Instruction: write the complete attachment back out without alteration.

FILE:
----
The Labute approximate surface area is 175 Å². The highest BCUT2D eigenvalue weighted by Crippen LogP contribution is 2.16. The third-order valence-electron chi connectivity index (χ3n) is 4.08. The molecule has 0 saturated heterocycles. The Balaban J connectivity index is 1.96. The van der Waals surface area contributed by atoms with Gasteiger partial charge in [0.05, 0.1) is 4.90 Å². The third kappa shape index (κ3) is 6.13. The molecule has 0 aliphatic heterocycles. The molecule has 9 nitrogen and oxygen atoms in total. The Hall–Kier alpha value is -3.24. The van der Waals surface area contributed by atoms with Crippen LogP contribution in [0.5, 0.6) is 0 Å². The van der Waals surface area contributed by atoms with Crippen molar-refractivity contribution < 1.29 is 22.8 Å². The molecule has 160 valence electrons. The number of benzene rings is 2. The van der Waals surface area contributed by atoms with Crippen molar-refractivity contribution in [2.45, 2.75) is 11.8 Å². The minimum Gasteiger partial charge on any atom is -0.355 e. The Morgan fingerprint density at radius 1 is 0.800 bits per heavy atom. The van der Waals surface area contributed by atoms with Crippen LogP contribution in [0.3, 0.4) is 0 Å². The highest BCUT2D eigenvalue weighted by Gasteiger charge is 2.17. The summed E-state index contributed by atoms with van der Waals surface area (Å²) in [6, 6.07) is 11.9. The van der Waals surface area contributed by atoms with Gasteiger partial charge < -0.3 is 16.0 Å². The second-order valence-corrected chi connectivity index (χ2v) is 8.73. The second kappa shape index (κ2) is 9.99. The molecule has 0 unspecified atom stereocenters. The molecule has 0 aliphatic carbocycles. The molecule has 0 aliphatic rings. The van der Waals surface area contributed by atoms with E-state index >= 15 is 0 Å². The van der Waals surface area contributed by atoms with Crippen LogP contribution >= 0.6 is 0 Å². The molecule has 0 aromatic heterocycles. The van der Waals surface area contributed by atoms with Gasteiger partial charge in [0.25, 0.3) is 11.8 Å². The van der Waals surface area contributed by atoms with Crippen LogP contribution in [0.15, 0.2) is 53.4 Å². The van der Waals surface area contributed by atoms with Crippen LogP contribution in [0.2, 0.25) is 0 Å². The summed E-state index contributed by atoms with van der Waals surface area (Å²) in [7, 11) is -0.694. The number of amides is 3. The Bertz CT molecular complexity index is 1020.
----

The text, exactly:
The Labute approximate surface area is 175 Å². The highest BCUT2D eigenvalue weighted by Crippen LogP contribution is 2.16. The third-order valence-electron chi connectivity index (χ3n) is 4.08. The molecule has 0 saturated heterocycles. The Balaban J connectivity index is 1.96. The van der Waals surface area contributed by atoms with Gasteiger partial charge in [0.05, 0.1) is 4.90 Å². The third kappa shape index (κ3) is 6.13. The molecule has 0 aliphatic heterocycles. The molecule has 9 nitrogen and oxygen atoms in total. The Hall–Kier alpha value is -3.24. The van der Waals surface area contributed by atoms with Crippen LogP contribution in [0.5, 0.6) is 0 Å². The van der Waals surface area contributed by atoms with Crippen molar-refractivity contribution < 1.29 is 22.8 Å². The molecule has 160 valence electrons. The number of benzene rings is 2. The van der Waals surface area contributed by atoms with Crippen molar-refractivity contribution in [2.45, 2.75) is 11.8 Å². The minimum Gasteiger partial charge on any atom is -0.355 e. The Morgan fingerprint density at radius 1 is 0.800 bits per heavy atom. The van der Waals surface area contributed by atoms with Crippen LogP contribution in [0.3, 0.4) is 0 Å². The highest BCUT2D eigenvalue weighted by Gasteiger charge is 2.17. The summed E-state index contributed by atoms with van der Waals surface area (Å²) in [6, 6.07) is 11.9. The van der Waals surface area contributed by atoms with Gasteiger partial charge < -0.3 is 16.0 Å². The second-order valence-corrected chi connectivity index (χ2v) is 8.73. The second kappa shape index (κ2) is 9.99. The molecule has 0 unspecified atom stereocenters. The molecule has 0 aliphatic carbocycles. The molecule has 0 aliphatic rings. The van der Waals surface area contributed by atoms with E-state index >= 15 is 0 Å². The van der Waals surface area contributed by atoms with Crippen LogP contribution >= 0.6 is 0 Å². The molecule has 0 aromatic heterocycles. The van der Waals surface area contributed by atoms with Gasteiger partial charge in [0.25, 0.3) is 11.8 Å². The van der Waals surface area contributed by atoms with Crippen LogP contribution in [0.15, 0.2) is 53.4 Å². The van der Waals surface area contributed by atoms with Crippen LogP contribution in [0.2, 0.25) is 0 Å². The summed E-state index contributed by atoms with van der Waals surface area (Å²) in [7, 11) is -0.694. The number of amides is 3. The Bertz CT molecular complexity index is 1020.